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All food & nutrition diet How veggies (actually) benefit your health

How veggies (actually) benefit your health

Young woman enjoying a plate of salad at an outdoor cafe

Lyndi Cohen

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13 August 2021

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3 min read

Grandma was onto something. There are so many health benefits from including plenty of veggies in your diet. In a perfect world, we’re eating at least 5 servings of vegetables each day - with extra points for ‘eating the rainbow’. 

The thing is most of us already know we should be eating more veggies to reap the many health benefits but actually getting the recommended five servings of veggies a day can be a bit of a struggle. 

Luckily, you don’t need a personal chef nor do you have to start your own veggie patch to benefit from a few more servings of veggies in your daily diet. 

But why exactly should you be going to the effort to eat enough veggies? What are the health benefits of eating your daily veggies? 

Health benefits of eating plenty of veggies

According to a wealth of research summarised in the Australian Dietary Guidelines, eating plenty of veggies may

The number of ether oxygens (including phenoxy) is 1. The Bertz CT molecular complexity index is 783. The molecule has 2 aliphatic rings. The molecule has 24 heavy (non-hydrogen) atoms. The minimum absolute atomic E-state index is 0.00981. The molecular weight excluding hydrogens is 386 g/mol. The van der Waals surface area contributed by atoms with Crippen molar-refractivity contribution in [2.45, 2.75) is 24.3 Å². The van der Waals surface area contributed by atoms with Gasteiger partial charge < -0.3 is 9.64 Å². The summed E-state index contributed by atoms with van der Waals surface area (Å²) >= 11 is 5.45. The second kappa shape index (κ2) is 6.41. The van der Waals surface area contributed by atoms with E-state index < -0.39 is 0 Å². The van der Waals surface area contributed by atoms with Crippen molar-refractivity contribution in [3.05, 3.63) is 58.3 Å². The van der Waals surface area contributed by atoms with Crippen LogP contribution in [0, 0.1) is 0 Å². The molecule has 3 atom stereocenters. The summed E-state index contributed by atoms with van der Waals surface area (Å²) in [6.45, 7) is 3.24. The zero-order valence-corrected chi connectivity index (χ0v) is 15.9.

reduce your risk of long-term health conditions, such as coronary heart disease and stroke.

What’s more, getting your recommended daily intake of veggies may also help prevent weight gain.

If you need yet another reason to eat your veggies, research suggests that they may also improve your appearance, boosting your complexion.  

Do some veggies have more benefits for you than others?

Are some veggies healthier for you than others? The short answer is no. 

While we’re often told that some veggies are ‘superfoods’ while others are too ‘high in sugar’, the truth is that all veggies are healthy for you.

In fact, the best way to support your wellbeing is to eat a variety of different veggies each week to get all the benefits of this colourful food group. 

It’s easy to fall into the habit of buying and eating the same veggies each time we go to the grocery store, which can make eating veggies feel, well... extra boring. Challenging yourself to add one new vegetable to your weekly shopping list may encourage you to include more diversity into your diet - while helping to avoid the dreaded food rut. 

Devastatingly, potatoes found in deep-fried hot chips sadly don’t count as a serving of veggies as they are considered a ‘sometimes’ food.  Luckily, there are plenty of other options. Try slicing potatoes into wedges and roasting in the oven with your favourite seasoning for a healthier chippie fix or chop in a bunch of washed, unpeeled potatoes to boost your next casserole or roast dinner. 

We can all benefit from eating more veggies.  Having just one serve of spinach per week, two serves of tomato or eating more cruciferous vegetables - think broccoli, cauliflower, Brussel sprouts and kale, have improved outcomes for and benefits to, health. 

5 tips to help you eat (and enjoy) veggies!